A 2015 comprehensive study by Ofcom—a UK regulatory authority for the broadcasting, telecommunications and postal industries—suggested there was a growing concern among web and app users about the privacy of their personal data.
The report noted that in comparison to 2013 where only 2 in 10 people were concerned about security, fraud, and privacy; 3 in 10 app users now worried about what the respective organizations were doing with their data.
Additionally, there was a growing caution regarding the sharing of personal information online. In a bid to maintain privacy, the majority of Britons were reluctant to share sensitive information such as phone numbers or home address.
Fast forward to 2018, and privacy is still a growing issue. Just recently, the EU effected a European Privacy Law that restricts how data is collected and handled in a bid to shift power to the consumer. However, long before the European Privacy Law was conceived, the UK parliament passed the Investigatory Powers Act.
What Is the Investigatory Powers Act?
Nicknamed the snoopers charter, the Investigatory Powers Act is a law aimed at balancing privacy and security. It was an attempt to reassure Britons that their data was in safe hands and that the data was necessary for security, especially, after the Edward Snowden revelations.
In that regard, some of the key provisions include a directive to web and phone companies to maintain a record of every website a customer visited for 12 months. Police, intelligence agencies and other bodies could access these records once a judge issued a warrant.
Additionally, instead of the investigative agencies surveilling and requesting data on everyone, they would instead restrict the use of communications data only in serious crime such as terrorist suspicions.
Also, the intelligence agencies and the police could interfere with equipment, or in other words hack the device of an individual in the event of national security fears.
Controversy has dogged the Act since inception with many concerned parties raising concern. A good example is the Civil Liberties Charity Liberty.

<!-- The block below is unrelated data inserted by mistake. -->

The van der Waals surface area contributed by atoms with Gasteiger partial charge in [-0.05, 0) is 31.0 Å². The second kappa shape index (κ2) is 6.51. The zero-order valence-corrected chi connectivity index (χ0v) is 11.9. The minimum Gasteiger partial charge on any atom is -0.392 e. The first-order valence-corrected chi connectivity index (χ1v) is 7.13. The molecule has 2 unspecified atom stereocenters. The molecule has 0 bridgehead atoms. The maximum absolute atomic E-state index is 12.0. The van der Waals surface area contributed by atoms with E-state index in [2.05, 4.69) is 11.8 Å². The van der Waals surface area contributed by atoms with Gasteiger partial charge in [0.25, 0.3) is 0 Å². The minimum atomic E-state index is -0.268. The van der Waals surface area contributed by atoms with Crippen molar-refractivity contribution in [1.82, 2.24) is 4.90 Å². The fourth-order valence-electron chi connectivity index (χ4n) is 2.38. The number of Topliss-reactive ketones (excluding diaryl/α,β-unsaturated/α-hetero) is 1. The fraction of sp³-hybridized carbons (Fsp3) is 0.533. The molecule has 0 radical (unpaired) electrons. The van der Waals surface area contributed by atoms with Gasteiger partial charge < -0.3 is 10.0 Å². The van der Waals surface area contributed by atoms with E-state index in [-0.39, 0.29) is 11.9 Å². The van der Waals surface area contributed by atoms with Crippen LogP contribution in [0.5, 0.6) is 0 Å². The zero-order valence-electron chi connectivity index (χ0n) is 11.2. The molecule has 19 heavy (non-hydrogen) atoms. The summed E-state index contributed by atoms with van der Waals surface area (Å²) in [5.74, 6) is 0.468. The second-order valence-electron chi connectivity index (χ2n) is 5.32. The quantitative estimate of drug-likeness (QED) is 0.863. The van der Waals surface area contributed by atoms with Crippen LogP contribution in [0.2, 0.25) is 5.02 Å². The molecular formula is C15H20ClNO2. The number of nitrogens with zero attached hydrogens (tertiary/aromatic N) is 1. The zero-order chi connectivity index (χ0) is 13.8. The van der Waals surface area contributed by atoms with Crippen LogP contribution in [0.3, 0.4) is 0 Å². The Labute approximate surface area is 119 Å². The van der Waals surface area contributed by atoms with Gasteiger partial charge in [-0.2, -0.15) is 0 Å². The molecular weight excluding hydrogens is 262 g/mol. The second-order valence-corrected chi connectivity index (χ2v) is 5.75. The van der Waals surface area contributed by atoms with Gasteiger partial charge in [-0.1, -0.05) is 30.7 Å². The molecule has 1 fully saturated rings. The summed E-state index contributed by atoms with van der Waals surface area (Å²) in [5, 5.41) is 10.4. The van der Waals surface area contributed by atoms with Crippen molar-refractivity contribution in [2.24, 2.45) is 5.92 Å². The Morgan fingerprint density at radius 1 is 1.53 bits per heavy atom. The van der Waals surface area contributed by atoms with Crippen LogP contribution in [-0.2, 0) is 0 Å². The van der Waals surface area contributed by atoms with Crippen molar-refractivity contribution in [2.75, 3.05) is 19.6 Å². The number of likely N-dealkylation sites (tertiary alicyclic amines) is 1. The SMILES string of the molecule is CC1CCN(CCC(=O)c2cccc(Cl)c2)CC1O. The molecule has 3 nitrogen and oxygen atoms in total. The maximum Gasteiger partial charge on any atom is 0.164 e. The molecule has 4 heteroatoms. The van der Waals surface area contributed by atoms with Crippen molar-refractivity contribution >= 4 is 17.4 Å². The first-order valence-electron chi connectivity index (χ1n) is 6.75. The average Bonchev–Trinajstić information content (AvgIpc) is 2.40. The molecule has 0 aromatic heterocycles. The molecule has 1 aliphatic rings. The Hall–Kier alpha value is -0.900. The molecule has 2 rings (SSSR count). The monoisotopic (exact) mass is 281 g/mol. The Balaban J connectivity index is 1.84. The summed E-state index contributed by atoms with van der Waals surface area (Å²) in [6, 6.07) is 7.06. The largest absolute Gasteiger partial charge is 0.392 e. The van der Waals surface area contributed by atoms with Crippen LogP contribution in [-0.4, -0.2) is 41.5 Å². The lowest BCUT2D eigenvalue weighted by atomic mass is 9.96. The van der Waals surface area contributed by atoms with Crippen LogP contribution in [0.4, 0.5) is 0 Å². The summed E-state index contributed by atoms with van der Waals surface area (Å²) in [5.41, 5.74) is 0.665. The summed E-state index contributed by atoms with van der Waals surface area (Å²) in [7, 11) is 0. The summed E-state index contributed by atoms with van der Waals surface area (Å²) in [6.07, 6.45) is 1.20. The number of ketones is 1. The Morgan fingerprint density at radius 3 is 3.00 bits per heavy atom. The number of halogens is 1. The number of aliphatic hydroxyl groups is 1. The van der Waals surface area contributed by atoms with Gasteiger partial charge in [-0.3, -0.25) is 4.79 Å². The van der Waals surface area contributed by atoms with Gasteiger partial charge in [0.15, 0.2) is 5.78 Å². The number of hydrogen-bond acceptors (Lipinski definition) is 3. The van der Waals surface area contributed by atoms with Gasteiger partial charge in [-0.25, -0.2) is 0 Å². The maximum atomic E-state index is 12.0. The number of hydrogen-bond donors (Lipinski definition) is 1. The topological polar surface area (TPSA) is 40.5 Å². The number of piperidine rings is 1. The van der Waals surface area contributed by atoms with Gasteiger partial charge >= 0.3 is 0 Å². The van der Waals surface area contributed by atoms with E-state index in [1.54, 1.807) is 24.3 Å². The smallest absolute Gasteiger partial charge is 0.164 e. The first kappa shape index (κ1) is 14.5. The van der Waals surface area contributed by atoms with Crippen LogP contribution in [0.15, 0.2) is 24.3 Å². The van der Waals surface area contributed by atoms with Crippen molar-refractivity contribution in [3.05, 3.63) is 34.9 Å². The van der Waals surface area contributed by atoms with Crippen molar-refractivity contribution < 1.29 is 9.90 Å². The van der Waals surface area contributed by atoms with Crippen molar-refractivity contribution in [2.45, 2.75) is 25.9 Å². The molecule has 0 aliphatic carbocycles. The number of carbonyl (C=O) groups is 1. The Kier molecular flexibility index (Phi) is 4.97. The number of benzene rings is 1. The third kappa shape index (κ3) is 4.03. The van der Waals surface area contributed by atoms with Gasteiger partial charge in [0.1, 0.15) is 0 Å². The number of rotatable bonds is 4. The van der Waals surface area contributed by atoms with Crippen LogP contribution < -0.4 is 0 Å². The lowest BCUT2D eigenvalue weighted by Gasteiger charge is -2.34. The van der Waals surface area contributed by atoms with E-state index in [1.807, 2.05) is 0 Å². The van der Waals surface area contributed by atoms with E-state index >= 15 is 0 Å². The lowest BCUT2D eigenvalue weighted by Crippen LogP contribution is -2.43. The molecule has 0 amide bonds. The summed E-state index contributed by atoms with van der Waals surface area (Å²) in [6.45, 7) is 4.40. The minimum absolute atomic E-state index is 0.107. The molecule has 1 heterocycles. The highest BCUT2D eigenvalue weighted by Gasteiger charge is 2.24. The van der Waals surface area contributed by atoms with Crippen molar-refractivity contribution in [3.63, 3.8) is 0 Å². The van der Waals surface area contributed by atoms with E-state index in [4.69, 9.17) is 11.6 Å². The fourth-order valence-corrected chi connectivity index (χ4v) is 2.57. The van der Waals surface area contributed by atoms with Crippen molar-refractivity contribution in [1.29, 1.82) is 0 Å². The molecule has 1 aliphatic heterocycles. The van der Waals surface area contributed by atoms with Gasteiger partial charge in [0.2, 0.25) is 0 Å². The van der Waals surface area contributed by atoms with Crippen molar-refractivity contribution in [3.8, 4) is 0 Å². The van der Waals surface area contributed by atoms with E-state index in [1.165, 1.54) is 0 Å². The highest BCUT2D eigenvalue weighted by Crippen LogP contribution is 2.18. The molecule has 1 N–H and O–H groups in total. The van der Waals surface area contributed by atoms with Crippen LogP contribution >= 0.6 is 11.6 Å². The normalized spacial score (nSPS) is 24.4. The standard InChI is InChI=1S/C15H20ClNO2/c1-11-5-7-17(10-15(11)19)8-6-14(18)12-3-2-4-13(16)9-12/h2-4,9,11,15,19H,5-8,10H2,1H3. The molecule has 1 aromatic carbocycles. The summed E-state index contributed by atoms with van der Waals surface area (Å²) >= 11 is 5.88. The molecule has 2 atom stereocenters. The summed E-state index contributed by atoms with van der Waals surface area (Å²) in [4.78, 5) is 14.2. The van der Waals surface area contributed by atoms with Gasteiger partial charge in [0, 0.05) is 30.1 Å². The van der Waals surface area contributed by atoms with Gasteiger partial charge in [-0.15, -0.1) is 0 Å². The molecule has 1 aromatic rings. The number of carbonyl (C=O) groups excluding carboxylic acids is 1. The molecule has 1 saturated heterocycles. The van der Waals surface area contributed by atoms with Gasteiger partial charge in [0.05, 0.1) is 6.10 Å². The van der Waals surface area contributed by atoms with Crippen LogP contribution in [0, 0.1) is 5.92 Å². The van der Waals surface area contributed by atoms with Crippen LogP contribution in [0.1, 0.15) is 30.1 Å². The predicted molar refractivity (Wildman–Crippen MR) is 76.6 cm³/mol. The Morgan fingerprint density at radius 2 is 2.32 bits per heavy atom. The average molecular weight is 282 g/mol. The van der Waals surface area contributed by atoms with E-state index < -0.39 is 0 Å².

Liberty says spying on peoples’ emails, text, phone records and internet history without suspicion of crime undermine everything central to the UK democracy and freedom.
Recently—in April of this year—thanks to a challenge by Labor Deputy Leader Tom Watson, a UK court of appeal ruled the Act unlawful. The battle is ongoing; however, at the moment, the fact remains that ISPs maintain a lot of user data.
Exactly What Type of Data Does Your ISP Maintain?
Internet Service Providers have access to, and they maintain a lot of user data. To start with; they have access to your online communications depending on how the ISP is set up. What does that mean?
Consider a Gmail example. Your ISP can only see the traffic to and from Google’s servers. They have no access to the actual content behind your traffic. However, if the ISP reroutes your traffic via a web proxy and forces you to use their certificate, then they can view your content.
Second, ISPs have access to your search traffic. In essence, while the ISP cannot see the URL and the content in unencrypted form if the site uses HTTPS, they can still monitor all the requests you make to the Domain Name Server (DNS).
Remember, anytime you want to access a site, the request goes through specific steps every single time. The first step is the DNS lookup. Essentially that is the translation or mapping of the domain name, e.g., Google.com to the corresponding IP address.
The requests to the DNS can reveal a lot about you. If unconvinced, then consider the following DNS requests.
1st November 2018 10:32:33 abortionfacts.com
1st November 2018 10:35:42 plannedparenhoodaction.org
1st November 2018 10:38:03 abortionfunds.org
1st November 2018 10:40:20 maps.google.com
What have you observed? Isn’t it scary to realize that in a matter of only 8 minutes an ISP probably knows more about the above user than anyone else around her at that particular moment? With that in mind, the question now becomes, what can you do about it?
You Should Consider VPN Because It Is the Best Possible Solution
The thing that makes VPN with a UK server the best possible option is the fact that it covers every aspect of your online activities while giving you the fastest speeds by routing you through a local server.
Consider another protective measure like TOR for instance. When you use the Tor browser, your activity online is sent across a network of Tor servers. The Tor servers are secure, and any data that moves across the network is encrypted.
That means your search traffic is protected but what about your communications? That is where VPN comes in. It can cover both your communications and your search traffic. It can ensure no ISP keeps a log of your activities or queries the DNS for the websites you visit.
The UK government is determined to keep monitoring the online activities of its citizens in the name of security. ISPs are collecting your data and making millions out of it. To protect your privacy; a VPN is the most and only comprehensive solution.